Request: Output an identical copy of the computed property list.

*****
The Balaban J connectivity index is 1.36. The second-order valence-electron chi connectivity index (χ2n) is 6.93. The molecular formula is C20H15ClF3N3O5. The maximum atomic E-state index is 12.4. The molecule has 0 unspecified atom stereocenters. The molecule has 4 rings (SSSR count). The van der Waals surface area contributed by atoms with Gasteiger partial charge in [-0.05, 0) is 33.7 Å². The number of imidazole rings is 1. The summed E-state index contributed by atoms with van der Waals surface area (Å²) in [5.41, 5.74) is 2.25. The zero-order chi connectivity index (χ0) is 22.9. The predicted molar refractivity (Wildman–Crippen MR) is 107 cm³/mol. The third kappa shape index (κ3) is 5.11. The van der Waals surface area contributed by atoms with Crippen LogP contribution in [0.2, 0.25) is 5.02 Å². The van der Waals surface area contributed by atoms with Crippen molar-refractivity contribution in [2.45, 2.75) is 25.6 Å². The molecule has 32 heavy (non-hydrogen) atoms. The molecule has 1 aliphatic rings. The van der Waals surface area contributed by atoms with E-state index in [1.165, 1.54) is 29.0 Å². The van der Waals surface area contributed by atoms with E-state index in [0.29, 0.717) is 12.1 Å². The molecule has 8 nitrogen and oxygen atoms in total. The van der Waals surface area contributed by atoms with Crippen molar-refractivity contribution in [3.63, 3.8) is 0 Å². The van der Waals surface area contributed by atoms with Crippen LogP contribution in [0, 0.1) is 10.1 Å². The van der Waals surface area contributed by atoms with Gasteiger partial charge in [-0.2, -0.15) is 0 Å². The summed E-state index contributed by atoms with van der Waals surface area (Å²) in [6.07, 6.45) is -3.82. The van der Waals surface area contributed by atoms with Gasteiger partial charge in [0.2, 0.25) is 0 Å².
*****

The Balaban J connectivity index is 1.36. The second-order valence-electron chi connectivity index (χ2n) is 6.93. The molecular formula is C20H15ClF3N3O5. The maximum atomic E-state index is 12.4. The molecule has 0 unspecified atom stereocenters. The molecule has 4 rings (SSSR count). The van der Waals surface area contributed by atoms with Gasteiger partial charge in [-0.05, 0) is 33.7 Å². The number of imidazole rings is 1. The summed E-state index contributed by atoms with van der Waals surface area (Å²) in [5.41, 5.74) is 2.25. The zero-order chi connectivity index (χ0) is 22.9. The predicted molar refractivity (Wildman–Crippen MR) is 107 cm³/mol. The third kappa shape index (κ3) is 5.11. The van der Waals surface area contributed by atoms with Crippen LogP contribution in [0.2, 0.25) is 5.02 Å². The van der Waals surface area contributed by atoms with Crippen molar-refractivity contribution in [2.45, 2.75) is 25.6 Å². The molecule has 32 heavy (non-hydrogen) atoms. The molecule has 1 aliphatic rings. The van der Waals surface area contributed by atoms with E-state index in [1.165, 1.54) is 29.0 Å². The van der Waals surface area contributed by atoms with E-state index in [0.29, 0.717) is 12.1 Å². The molecule has 8 nitrogen and oxygen atoms in total. The van der Waals surface area contributed by atoms with Crippen molar-refractivity contribution in [3.63, 3.8) is 0 Å². The van der Waals surface area contributed by atoms with Crippen LogP contribution in [0, 0.1) is 10.1 Å². The van der Waals surface area contributed by atoms with Gasteiger partial charge in [-0.2, -0.15) is 0 Å². The summed E-state index contributed by atoms with van der Waals surface area (Å²) in [6.07, 6.45) is -3.82. The van der Waals surface area contributed by atoms with Gasteiger partial charge in [0.2, 0.25) is 0 Å².